Wannabe DJs, social secs, and druggies: All the personalities that are created in first year

You’re definitely one of them


First year was a period of growth for us all. Some of us learned how to cook pasta, others learned the hard truths of living in a house full of people. Though everyone has changed in their own unique way, we’ve compiled a list of the most notable personalities that developed across first year – the ones who stand out the most to us, and some who will never leave us.

First, you’ve got the druggies

Often this lot definitely weren’t ‘The Druggy’ of the group when Freshers’ Week rolled around, but a couple of weeks in (and a few dodgy nights out later), it became their defining personality trait.

This lot just love to escape the stresses of life for a bit, by getting absolutely off their face and into more stress. Every night out they go deeper and deeper down the rabbit hole, but they’re always up for a wild night and never fail to be entertaining.

The extra-social Social Secs

The stars were always aligned for this lot to become Social Secs, they organised every flat night-out or night-in and did so with over-the-top, amazing ideas. You wouldn’t be surprised if they pulled out a clip-board while they delegated tasks and printed a perfectly organised plan.

These people go all out, putting you to shame in your ‘it’s fine, no one goes all out anyway’ last minute outfit, and they never missed a social. It seems only the natural way of things that they became Social Secs in second year.

The undercover private school kids

You always had your suspicions about these people. They spend the entirety of Freshers’ Week with a fake ‘common’ accent, talking about their ‘ends’ and how rough it is where they’re from. Then by Christmas they’ve let the second home and the horses slip, and you realise just how private school they actually are.

With the belief everyone at uni downplays their wealth, they love grime and Depot and probably are ‘The Druggy’. So here’s to ‘I have NO money!’. They also say things like ‘rah’ in every sentence. Stop trying to hide it, we know you play polo in your free time and Daddy drives a Jag.

The mum of the group

They start Freshers’ behaving like any of us but come November, you’re in your third argument with them as they give you another row over the dishes. They’re usually found in pre-drinks with the drunkest person there, holding back their hair and telling off their friends for letting them get so drunk.

That being said, they’d never lose sight of you when you’ve over done it in the SU. Future Karens, we love you deep down. You continue to save us time and time again. A true angel.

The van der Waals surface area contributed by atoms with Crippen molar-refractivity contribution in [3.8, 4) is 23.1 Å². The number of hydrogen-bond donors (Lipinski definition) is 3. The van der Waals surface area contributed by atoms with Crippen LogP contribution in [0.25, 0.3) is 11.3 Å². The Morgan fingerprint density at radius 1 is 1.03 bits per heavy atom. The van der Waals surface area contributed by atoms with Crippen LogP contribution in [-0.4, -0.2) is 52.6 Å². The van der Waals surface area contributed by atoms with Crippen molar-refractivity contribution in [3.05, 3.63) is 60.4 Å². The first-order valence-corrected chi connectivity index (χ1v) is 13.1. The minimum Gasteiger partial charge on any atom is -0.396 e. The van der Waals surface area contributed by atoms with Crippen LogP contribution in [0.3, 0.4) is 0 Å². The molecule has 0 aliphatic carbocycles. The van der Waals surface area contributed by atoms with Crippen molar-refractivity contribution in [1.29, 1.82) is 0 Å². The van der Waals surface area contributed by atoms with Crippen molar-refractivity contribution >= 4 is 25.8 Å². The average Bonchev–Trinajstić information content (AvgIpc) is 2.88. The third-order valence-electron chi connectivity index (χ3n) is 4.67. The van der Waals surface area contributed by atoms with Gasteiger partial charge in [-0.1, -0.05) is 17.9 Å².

The tight arse of the group

These stingy people are always the first to ‘borrow’ your bread and milk, but are nowhere to be found when it’s their turn to pour their drink into the Ring of Fire jug. You would otherwise get on with the tight arse, but their empty promises of paying you back and their allergies to sharing keep a tension between you always.

You never start off hating this person, but by the end of the year you’re considering putting a lock on the fridge and thanking God you didn’t choose to live with them next year.

There’s always one recluse

On the first day they seem lovely, a little quiet and your mum feels bad for them – you know. After that, you never see them again. Like the ghost of your flat you’ll occasionally hear them, but that’s it. There’s not much to say about these people, and that’s just the way they want it. We all feel a little bit like this as the moment tbh.

The reformed sweat

They arrive on that first day with grand dreams of a first, and plans for regular attendance at the ASSL. A few weeks in, and a couple of SU Wednesday’s later, they’re stumbling into seminars still painted orange from the night before – that’s if they even make it.

These people have done a 180 since Freshers’ Week. With broken dreams of pulling all-dayers in the library, they instead pull all-nighters in their messy rooms, hungover and aiming for a pass. But hey, first year doesn’t count anyway, does it?

From every flat came a wannabe DJ

They probably had dreams of DJ’ing to thousands of people at festivals, but Cardiff freshers in a Taly North kitchen will have to do. It quickly becomes clear that their degree is their back-up plan if the whole DJ thing doesn’t work out.

Credit: @steveaoki on Instagram.

So there we have it, all the personalities that arise after Freshers’ Week. Don’t be naïve in thinking you’re an exception to this rule, because unfortunately we’re all in this together.

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